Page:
The pattern called for size US8 double pointed needles, which I don’t have so I used size 10 instead. This wasn’t an awesome plan because the hat was too loose and floppy. A run through the washer and dryer helped tighten it up a bit, and I think it will be a cute addition to my cool-weather wardrobe.
The rest of the project details can be found in my Ravelry projects.
I started this Guernsey Wrap from Brooklyn Tweed in July while on vacation back home in Iowa. I’d been looking for something to knit that would be a good challenge but not too complicated since it had been awhile since I’d knitted anything. Shawls kept coming up during my search, but they seemed too delicate or feminine for my taste. I wanted something practical like a shawl, but with a more timeless design.
I like the way the designers at Brooklyn Tweed create projects that merge traditional with modern. And this particular pattern was just knit and purl stitches. Nothing complicated, but the pleasing panels of varied stitch patterns add texture and interest. It also has a graphic pattern which I prefer over more organic designs.
In order to properly block this wrap, lace blocking wires are required. Which means I had to buy a kit of lace blocking wires…hopefully I’ll make something again in the future that needs them so they’re not a one-use purchase.
I’m really happy with the wrap and I think I’ll get a lot of use out of it since it’s a neutral color. The worsted yarn is Berroco Ultra Alpaca in Salt & Pepper, and it’s so soft and snuggly — I love it. Specs for this project can be found on my Ravelry page.
Full immersion into sewing made me forget about knitting for a spell. And recently I was re-inspired to pick my needles up again, which is a good excuse for…a sewing project! Specifically, a zippered bag to hold my current knitting project, the Guernsey Wrap from Brooklyn Tweed.
- 15 in. nylon zipper
- exterior: Robert Kaufman Chambray Union Light; Country Classics quilting cotton in Teal Blue; Kona Cotton in Charcoal; heavy cotton denim
- lining and strap: linen blend in natural; Robert Kaufman Chambray Union Light
- Pellon SF101 fusible woven interfacing on exterior pieces; sew-in fleece interfacing on lining pieces
- light grey top stitching thread for top stitching the denim panel
- 75/11 sharp needle for piecing the exterior panels
- 100/16 jeans needle for the denim portions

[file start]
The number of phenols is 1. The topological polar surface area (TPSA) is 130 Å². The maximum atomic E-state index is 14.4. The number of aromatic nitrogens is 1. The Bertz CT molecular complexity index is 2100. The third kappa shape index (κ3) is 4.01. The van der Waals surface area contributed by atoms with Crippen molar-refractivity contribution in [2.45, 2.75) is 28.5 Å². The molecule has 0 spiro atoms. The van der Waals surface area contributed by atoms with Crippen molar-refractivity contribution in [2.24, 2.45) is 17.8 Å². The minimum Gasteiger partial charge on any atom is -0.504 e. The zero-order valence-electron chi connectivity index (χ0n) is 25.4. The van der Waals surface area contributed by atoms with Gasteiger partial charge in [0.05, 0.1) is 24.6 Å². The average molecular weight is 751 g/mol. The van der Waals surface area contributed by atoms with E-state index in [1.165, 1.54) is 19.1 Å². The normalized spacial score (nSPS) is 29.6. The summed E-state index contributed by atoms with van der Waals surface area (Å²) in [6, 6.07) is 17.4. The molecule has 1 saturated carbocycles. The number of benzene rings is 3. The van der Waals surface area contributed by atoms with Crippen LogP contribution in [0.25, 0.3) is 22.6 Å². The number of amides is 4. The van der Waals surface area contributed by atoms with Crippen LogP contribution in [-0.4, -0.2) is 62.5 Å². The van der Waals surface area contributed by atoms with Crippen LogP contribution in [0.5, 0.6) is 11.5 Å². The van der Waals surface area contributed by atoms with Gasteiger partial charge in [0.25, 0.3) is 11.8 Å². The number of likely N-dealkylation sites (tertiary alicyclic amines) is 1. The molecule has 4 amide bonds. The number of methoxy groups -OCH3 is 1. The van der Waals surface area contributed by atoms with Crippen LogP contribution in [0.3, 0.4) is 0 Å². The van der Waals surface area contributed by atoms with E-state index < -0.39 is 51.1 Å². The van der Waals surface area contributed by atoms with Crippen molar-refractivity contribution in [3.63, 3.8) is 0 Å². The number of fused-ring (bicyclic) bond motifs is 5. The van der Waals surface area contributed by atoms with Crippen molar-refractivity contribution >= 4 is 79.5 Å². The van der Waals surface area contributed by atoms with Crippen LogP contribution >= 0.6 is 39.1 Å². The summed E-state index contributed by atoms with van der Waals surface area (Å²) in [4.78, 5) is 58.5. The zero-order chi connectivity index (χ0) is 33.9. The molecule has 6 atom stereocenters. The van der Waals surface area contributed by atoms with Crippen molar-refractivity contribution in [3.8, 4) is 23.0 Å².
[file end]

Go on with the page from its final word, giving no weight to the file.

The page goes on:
- 90/14 sharp needle for construction and top stitching
For the exterior panels, I cut strips 15 in. wide, with pieced height totaling 13 in. I cut lining to 15 x 13 in., with some trimming to square it up after piecing.
For construction, I basically followed the Open Wide Zippered Pouch tutorial on noodle-head.com, adding an interior patch pocket and exterior strap.
It was really fun putting some nice fabric scraps to good use on this bag. I went with denim on the bottom section because it’s sturdy, and the lining is a light color so it’s easy to see what’s inside. I love the color combo, especially the way the natural linen coordinates with the blues.
The zipper tab isn’t awesome — it’s great on the top side, but on the bottom side the folded edges are poking out. It was a bear to get on straight, so I didn’t feel like ripping it out and trying again.
On the strap, the accent fabric with topstitching worked really well. But it would have been better to rotate the strap 180° so the edge with the folds was facing down and the clean edge was facing up. I was so focused on remembering to insert it in the right place that I forgot to check the orientation of it.
When drafting the size to make this bag, it seemed plenty large, and maybe even too large. But the final bag, at 13 1/2 in. wide x 9 1/2 in. tall x 4 in. deep, is definitely not too large. Stuffing it with yarn somehow shrank it! It remains to be seen whether the Guernsey Wrap will still fit as it grows.
If I were to do it over, I’d increase the height by a couple of inches and skip the fleece interfacing on the lining. But all in all I really like this bag, and it’s good to have a home for my knitting project.